There was a time when office compatibility was a bit of a problem on Linux, but with the latest office suites out there available for Linux, this is not an issue anymore. The applications here mimic MS Excel’s behavior, so switching to one of them should be pretty straightforward.
As you probably know, a Google I/O conference was held today and a lot of blogs said they will announce big things.
If you are using Pidgin and set your status to "Invisible", you aren't actually invisible in GTalk (Google Talk). But thanks to Fahhem's plugin, you can finally set your status to invisible in Gtalk.
Google released it's public DNS and I saw some debates on different blog on wrather it is possible or not for the Google domain name servers to be faster than your
Google has launched Google Public DNS as an alternative domain name service for any Internet user. Designed to replace the DNS services provided by ISPs or companies, Google says that its DNS will be faster and more secure than many other DNSs, and won't filter content.
TechCrunch has it's own version for the reasons Google entered the DNS business:
Google Chrome is an open-source web browser from Google, currently available only for the Windows platform. It aims to have a minimal and easy to use interface. Chrome uses the WebKit rendering engine, which was developed from KHTML, and it is used in various browsers like Konqueror on KDE4 or Safari (on Mac OS X).
Search giant Google has finally launched a repository of its software for Linux users. The repository will house the latest Linux versions of its software and make it easier for Linux users to keep up to date.
Google has revealed that it is "actively working" on bringing its Chrome browser to Mac OS X and Linux operating systems.
The Linux version of Google’s Chrome web browser is not ready yet. Don’t boot up Windows, if you’re interested in testing it out it’s possible to do so by running Chrome under Wine.
One helpful Ubuntu hacker blogger posts a guide to getting Google Chrome working as a stand-alone app in Ubuntu, using the latest version of the Windows translator WINE and a stand-alone copy of Chrome's installer.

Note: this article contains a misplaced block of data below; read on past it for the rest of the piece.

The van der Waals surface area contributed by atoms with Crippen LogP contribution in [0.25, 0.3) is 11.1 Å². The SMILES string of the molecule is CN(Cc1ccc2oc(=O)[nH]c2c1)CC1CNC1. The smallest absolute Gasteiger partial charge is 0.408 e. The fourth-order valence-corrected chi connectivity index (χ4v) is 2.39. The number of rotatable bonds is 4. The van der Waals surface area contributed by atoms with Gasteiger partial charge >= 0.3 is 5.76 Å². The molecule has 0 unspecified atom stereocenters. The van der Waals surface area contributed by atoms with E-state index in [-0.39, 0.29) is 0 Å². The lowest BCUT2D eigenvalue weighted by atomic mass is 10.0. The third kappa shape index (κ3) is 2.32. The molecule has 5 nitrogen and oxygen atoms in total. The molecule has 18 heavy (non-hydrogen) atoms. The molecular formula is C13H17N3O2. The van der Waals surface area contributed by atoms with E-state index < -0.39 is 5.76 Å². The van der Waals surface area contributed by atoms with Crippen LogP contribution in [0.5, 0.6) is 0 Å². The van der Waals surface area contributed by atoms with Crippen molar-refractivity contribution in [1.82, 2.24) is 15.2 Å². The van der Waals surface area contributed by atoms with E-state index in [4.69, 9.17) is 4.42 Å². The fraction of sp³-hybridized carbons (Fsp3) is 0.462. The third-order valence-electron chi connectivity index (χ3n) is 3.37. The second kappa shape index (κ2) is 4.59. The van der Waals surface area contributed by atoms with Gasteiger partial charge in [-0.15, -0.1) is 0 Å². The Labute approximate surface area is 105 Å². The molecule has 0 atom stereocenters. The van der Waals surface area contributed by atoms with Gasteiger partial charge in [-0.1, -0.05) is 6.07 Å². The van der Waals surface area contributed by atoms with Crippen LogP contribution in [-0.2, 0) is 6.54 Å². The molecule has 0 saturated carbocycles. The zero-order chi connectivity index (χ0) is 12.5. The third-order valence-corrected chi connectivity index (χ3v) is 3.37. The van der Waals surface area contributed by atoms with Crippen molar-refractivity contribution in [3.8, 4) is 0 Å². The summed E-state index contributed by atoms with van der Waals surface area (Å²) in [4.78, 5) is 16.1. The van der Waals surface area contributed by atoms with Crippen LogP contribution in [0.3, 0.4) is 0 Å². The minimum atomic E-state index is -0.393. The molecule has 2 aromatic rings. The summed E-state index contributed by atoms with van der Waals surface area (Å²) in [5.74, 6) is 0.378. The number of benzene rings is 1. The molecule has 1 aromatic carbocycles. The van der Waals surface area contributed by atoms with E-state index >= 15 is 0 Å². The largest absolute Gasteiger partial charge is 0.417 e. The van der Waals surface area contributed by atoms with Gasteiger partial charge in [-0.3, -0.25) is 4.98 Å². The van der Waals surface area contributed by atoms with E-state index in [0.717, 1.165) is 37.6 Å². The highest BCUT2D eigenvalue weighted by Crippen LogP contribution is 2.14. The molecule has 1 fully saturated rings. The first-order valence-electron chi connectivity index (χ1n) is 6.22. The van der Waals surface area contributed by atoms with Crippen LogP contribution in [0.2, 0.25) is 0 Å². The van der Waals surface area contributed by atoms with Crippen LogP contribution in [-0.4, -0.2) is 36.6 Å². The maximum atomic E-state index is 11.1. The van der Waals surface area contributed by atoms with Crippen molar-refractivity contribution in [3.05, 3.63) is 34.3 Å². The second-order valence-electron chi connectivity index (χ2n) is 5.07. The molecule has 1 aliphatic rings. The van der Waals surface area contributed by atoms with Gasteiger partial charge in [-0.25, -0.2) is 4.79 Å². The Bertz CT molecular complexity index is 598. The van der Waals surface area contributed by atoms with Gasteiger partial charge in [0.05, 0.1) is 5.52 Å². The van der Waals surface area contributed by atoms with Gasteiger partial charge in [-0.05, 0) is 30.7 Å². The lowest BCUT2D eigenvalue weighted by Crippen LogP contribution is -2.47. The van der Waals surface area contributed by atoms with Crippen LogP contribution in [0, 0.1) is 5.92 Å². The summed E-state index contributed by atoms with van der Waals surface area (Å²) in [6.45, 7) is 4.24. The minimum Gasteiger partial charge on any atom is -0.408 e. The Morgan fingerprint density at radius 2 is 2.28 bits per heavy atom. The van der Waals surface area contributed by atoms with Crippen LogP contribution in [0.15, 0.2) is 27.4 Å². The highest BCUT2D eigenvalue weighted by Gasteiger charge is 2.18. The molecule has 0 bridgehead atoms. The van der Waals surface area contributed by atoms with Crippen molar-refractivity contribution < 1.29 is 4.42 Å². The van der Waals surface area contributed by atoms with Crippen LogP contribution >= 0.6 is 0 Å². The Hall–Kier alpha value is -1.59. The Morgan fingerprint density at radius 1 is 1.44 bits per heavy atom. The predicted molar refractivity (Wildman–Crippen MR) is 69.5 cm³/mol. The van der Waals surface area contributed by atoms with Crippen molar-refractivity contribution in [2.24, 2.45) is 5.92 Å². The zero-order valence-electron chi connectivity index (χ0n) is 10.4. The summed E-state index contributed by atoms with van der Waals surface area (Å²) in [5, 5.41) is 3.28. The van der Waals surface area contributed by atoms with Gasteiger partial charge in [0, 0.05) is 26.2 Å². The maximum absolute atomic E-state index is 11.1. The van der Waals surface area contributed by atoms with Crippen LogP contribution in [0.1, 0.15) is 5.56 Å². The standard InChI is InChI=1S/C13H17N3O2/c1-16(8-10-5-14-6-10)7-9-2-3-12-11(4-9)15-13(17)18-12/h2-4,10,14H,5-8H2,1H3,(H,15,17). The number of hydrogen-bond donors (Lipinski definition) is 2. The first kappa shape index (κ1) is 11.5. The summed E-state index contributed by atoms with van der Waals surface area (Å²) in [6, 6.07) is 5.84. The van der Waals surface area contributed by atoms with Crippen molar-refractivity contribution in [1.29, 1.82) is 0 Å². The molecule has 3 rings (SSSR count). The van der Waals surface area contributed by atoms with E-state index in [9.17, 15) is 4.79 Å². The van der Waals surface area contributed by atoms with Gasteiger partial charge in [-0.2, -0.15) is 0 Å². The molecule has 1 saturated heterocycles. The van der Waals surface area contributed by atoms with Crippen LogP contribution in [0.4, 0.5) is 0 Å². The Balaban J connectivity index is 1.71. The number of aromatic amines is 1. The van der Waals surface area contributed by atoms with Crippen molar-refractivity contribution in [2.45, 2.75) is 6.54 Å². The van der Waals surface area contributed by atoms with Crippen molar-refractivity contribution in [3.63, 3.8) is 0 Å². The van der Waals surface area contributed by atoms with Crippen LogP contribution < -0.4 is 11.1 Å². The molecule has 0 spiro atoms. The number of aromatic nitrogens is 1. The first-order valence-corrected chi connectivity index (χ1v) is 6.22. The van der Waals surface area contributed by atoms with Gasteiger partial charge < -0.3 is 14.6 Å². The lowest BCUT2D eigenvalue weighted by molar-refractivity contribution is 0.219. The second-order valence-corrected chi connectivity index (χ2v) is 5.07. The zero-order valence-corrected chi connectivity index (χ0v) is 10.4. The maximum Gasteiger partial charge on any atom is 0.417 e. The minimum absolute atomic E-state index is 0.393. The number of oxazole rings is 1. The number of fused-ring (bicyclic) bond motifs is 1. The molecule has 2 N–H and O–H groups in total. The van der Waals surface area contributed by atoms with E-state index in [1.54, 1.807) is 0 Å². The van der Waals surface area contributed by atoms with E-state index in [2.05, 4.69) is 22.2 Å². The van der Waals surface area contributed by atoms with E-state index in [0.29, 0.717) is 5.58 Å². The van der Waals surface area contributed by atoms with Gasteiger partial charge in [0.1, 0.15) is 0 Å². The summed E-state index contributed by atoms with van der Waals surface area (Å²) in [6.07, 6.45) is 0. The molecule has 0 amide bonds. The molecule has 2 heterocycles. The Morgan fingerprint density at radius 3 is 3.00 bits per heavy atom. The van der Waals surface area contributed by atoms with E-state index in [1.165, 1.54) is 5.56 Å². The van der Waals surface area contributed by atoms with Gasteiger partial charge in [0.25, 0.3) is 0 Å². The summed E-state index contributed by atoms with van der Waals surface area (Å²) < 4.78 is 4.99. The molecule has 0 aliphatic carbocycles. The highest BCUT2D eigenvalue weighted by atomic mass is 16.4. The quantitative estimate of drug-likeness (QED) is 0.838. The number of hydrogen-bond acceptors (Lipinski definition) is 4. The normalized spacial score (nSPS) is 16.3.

The real Labor Day storm wasn't Gustav, it was Google's announcement, by comic book no less, that it was releasing its own Web browser: Chrome. So why is Google doing this? First, off let me tell what it's not. It's not an attempt to kill off Internet Explorer or Firefox. Google just renewed its partnership with Mozilla and that deal, which runs through 2011 accounts for 85% of Mozilla's income.
Google has released a platform for running their widget applications (Google Desktop Gadgets and web-based Universal Gadgets) on Linux. Google Gadgets for Linux is an open source project, and includes front-ends for GNOME and KDE environments.
Google Gadgets for Linux provides a platform for running desktop gadgets under Linux, catering to the unique needs of Linux users. We are compatible with the gadgets written for Google Desktop for Windows as well as the Universal Gadgets on iGoogle. Following Linux norms, this project will be open-sourced, under the Apache License.
Google Desktop has been available for some time now on Windows, Mac and Linux platforms. However, Google Gadgets — mini-applications that can be placed anywhere on the desktop — have, until now, only been available on Windows and Mac. Jim Zhuang, of Google's software engineering team, announced the first Linux version on Tuesday.
Contrary to some reports, everything that makes Android “Android”, including all the core platform components and libraries needed to port Android to new devices will be open sourced under commonly used, industry standard licenses, says Google.
The annual Google Summer of Code is upon us again. For the uninformed, that’s when Google pays hundreds of students and hundreds of mentors to work on free software projects, ranging from AbiSource to Zumastor. This is where great projects like the GDebiKDE installer were created. And this year looks even better than before, with 175 organizations and 1125 students. So today, I’m going to do a short rundown of some of my favorites. I can’t fit them all in (let’s save some trees!), but these are just some that stood out for me.
Google has released a number of interesting softwares for Linux platform now because all of these softwares are closed sourced :( and better free open source alternatives are available these packages are not installed by default in most of the popular Linux distributions. Also being closed source means they are not available in Official repositories too. In this article we discuss how to install these software inside Ubuntu 8.04.
Do you fancy Web-based word processors but aren't ready to leave OpenOffice.org? You can work with your Zoho Writer and Google Docs files from the convenience of OpenOffice.org Writer, courtesy of the OoGdocsIntegrator extension.